Ethanol spill isn't dangerous, officials say
It could be a few days before police learn what caused an ethanol tanker truck to overturn and spill ethanol at one of the Highway 59 roundabouts Tuesday, but authorities say the spill poses no lingering hazards.
Local police and the Wisconsin State Patrol on Wednesday still were trying to piece together how a semitrailer truck that was leaving United Ethanol with a load of ethanol made it through two of three roundabouts on Highway 59 before it flipped on its side while going through the third roundabout.
The accident Tuesday morning led to the spill of 8,000 gallons of ethanol into a nearby retention pond, and prompted officials to evacuate the area for hours and shut down Highway 59 east of Milton until well after midnight Wednesday morning.
A full report and results of an accident reconstruction were incomplete Wednesday, but Milton Police Chief Dan Layber said he doubted any citations would be issued. The truck driver was not injured.
Layber said the driver could only say that his truck suddenly tipped. Witnesses reported the driver did not appear to be speeding and he didn't appear to have gotten off course in the roundabout where the truck tipped, Layber said.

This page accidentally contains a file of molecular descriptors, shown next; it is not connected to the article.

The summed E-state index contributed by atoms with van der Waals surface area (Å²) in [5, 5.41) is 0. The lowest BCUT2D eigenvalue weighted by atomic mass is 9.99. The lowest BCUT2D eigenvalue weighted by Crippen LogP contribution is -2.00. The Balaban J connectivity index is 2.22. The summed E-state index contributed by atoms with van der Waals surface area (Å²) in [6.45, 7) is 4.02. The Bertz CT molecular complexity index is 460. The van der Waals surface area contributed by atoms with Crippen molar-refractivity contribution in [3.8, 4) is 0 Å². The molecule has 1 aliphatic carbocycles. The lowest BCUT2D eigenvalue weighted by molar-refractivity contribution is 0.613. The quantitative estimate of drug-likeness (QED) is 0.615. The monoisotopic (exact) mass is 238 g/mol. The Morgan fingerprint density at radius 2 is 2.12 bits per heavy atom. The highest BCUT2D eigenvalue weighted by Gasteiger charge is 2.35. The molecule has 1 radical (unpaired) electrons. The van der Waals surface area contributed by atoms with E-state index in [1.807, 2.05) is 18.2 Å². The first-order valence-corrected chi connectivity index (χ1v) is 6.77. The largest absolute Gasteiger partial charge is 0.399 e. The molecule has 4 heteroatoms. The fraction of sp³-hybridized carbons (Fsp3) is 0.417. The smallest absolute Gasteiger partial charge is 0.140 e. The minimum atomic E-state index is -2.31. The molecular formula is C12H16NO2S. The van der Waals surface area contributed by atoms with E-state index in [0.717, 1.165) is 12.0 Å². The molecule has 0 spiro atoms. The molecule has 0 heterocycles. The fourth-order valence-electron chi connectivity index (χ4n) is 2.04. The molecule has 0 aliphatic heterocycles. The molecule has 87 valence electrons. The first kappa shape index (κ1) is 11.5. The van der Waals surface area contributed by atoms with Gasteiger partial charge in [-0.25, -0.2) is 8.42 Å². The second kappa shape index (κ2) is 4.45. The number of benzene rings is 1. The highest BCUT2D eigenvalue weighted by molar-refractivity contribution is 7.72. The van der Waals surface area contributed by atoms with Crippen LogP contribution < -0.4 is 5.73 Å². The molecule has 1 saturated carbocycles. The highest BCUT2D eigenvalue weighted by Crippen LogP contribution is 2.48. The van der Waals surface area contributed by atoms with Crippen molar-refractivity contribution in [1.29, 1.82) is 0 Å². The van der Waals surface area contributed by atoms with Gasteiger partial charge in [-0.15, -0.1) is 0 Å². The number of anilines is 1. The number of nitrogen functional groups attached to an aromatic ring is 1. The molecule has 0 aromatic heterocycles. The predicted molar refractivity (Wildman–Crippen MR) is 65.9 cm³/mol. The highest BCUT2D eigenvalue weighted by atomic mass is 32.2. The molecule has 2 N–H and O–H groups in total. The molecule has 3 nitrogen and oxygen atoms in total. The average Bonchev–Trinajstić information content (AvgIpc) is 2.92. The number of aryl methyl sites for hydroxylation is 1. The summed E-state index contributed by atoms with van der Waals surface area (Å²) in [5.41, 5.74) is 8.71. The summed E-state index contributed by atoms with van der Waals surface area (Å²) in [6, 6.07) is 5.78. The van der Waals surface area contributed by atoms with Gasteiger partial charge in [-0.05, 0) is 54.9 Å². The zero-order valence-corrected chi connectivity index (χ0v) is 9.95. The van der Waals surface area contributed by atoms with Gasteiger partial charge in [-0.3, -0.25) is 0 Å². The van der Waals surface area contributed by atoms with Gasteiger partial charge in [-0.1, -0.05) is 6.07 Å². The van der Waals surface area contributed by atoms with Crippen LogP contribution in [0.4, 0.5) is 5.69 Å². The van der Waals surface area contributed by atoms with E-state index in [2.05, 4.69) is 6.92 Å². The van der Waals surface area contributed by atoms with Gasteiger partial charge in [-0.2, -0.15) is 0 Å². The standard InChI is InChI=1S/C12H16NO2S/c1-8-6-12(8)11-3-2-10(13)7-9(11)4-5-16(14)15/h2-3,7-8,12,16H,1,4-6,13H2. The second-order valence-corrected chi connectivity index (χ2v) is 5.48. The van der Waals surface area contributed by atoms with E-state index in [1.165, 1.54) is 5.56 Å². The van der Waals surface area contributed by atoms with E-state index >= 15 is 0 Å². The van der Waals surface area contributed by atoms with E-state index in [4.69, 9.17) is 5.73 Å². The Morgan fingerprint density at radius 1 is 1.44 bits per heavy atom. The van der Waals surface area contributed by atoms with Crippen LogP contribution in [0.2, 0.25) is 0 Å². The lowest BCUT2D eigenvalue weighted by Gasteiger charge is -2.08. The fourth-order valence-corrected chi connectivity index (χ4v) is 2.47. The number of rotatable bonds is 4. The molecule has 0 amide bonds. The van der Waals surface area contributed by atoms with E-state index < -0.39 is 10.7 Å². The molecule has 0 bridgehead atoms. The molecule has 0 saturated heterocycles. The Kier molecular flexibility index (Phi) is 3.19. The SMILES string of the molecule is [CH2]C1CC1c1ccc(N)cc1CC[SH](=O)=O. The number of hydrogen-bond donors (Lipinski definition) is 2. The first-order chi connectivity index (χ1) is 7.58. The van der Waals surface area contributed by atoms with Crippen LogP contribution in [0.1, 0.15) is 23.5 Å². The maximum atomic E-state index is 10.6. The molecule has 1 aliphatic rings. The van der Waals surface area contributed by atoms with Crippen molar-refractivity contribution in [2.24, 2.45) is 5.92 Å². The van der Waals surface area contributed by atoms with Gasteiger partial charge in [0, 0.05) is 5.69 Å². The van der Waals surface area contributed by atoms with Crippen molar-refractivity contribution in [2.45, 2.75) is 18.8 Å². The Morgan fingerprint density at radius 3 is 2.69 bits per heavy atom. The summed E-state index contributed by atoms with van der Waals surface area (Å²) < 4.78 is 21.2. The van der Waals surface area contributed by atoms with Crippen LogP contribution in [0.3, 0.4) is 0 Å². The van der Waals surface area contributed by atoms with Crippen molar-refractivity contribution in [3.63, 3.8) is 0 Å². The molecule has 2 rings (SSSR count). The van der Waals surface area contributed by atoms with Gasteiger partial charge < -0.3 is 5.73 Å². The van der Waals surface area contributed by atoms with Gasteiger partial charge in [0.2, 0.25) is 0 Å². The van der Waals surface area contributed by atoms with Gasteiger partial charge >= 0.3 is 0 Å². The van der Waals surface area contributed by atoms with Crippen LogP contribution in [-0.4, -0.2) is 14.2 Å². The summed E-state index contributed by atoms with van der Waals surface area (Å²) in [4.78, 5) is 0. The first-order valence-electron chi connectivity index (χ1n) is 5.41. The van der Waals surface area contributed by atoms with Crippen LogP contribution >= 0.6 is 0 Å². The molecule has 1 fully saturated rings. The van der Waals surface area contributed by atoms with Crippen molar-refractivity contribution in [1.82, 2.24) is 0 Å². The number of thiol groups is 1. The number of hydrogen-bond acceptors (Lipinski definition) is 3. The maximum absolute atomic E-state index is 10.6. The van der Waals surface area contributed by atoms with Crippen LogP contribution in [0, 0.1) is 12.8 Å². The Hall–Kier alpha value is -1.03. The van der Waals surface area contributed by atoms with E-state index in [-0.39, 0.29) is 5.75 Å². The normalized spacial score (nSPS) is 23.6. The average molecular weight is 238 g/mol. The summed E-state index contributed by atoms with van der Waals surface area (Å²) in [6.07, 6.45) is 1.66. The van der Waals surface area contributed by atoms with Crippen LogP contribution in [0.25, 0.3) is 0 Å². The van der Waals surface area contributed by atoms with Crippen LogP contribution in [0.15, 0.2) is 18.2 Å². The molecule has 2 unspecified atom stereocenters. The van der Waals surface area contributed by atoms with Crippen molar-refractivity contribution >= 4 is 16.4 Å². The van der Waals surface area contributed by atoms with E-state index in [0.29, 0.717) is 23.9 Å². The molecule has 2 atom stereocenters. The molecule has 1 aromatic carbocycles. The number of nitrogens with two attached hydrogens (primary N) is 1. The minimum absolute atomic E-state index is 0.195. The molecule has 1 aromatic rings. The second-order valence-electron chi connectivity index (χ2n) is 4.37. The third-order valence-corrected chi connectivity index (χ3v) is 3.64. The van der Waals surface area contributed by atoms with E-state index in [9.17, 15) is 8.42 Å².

"The main suspicion is the load shifting and tipping over. We're still trying to confirm it," Layber said.
Layber said he was told by Milton Fire Department officials that the Department of Natural Resources on Tuesday had suggested allowing the overturned truck to drain its load of unblended ethanol into a storm sewer linked to a nearby retention pond.
That move was viewed as safer than bringing in equipment to deal with the spill, which officials said was potentially explosive.
Layber said the pond is lined with clay at the bottom, and he said DNR officials expected the ethanol to evaporate from the water. He said officials indicated the spill wouldn't be a threat to groundwater or drinking water.
One local trucking company has complained about Milton's roundabouts being difficult to negotiate. City officials say the Highway 59 roundabouts are challenging for large trucks and emergency vehicles because of a tight turn radius and narrow driving lane.
The city had asked the Wisconsin Department of Transportations to shrink the center island in the roundabouts and expand the "truck apron," a paved inner ring that large vehicles can drive on.
That work is scheduled in 2013, DOT spokesman Michael Bie wrote in an email to The Gazette.
Bie wrote that it's too early to tell what caused the rollover Tuesday, which appeared to have happened mid-way through the roundabout.
"Unfortunately, rollovers are regular occurrences on roadways and can be caused by numerous factors. We won't speculate on the cause until the (accident) investigation is complete," Bie wrote.
DOT officials say Milton's roundabouts meet federal regulations for lane width and turn radius, and Bie wrote that they were designed and built "to ensure they could safely accommodate the freight traffic associated with the (United Ethanol) ethanol plant."
"The roundabouts were completed in 2009 and have been serving the freight movement to and from the ethanol plant since then without incident related to their design," he wrote.